Self-Employed Borrowers: Go Away!
HBOS brands have withdrawn from self-cert and sub-prime mortgage lending and tightened all new build criteria.
HBOS subsidiaries Bank of Scotland (BoS) and BM Solutions (BM) have announced they have pulled their entire range of new business self-certification and sub-prime mortgage products.
The move sees the newly formed giant Lloyds Banking Group (comprising Lloyds TSB and HBOS) reducing its overall lending risk and becoming far more cautious.
The HBOS brands made the announcement late last week and all affected products are now no longer available. This is a blow to the mortgage industry, in particular to brokers who introduced the vast majority of the two lenders' specialist business.
In addition the lender has massively tightened criteria in new build lending, on both mainstream and buy-to-let business.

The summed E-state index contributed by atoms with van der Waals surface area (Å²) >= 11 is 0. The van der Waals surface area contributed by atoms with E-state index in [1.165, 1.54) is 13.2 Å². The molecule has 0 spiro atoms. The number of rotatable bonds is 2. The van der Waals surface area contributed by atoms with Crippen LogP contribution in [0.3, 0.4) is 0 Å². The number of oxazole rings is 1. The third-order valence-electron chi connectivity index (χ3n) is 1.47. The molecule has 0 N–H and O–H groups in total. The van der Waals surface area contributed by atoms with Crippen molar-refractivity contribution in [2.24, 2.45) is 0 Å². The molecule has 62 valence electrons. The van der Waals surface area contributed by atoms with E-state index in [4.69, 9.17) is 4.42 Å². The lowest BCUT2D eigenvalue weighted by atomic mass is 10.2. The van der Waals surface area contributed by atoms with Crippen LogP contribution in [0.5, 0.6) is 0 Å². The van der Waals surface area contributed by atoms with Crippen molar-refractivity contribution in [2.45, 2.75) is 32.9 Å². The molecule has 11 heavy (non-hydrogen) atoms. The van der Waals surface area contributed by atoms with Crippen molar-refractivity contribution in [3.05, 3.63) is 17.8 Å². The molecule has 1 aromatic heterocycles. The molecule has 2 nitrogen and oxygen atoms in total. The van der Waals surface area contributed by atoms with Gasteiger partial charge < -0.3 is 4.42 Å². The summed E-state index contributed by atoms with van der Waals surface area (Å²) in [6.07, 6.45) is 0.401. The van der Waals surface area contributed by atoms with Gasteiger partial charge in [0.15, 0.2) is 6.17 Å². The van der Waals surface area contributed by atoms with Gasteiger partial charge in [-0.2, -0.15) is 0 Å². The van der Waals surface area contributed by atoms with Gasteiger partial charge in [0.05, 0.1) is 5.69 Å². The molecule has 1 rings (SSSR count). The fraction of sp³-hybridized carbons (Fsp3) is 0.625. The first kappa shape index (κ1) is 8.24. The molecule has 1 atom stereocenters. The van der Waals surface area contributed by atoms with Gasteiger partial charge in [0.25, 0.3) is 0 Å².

What has it pulled?
- BM and BoS have completely withdrawn from the self-cert mortgage market.
- BM has also stopped its sub-prime operations -- it was still offering near-prime lending to those with extremely minor credit blips. Now this has gone.
- All HBOS brands have tightened their lending criteria on any mainstream new build properties, reducing the maximum loan-to-value ratio from 90% to 80%. This means anyone buying a new build property needs at least 20% upfront.
- Plus the four brands (Halifax, BoS, BM, Intelligent Finance) have reduced the maximum loan-to-value on new build buy-to-let properties from 75% to 65%. So anyone buying a new build property to let out needs at least 35% upfront.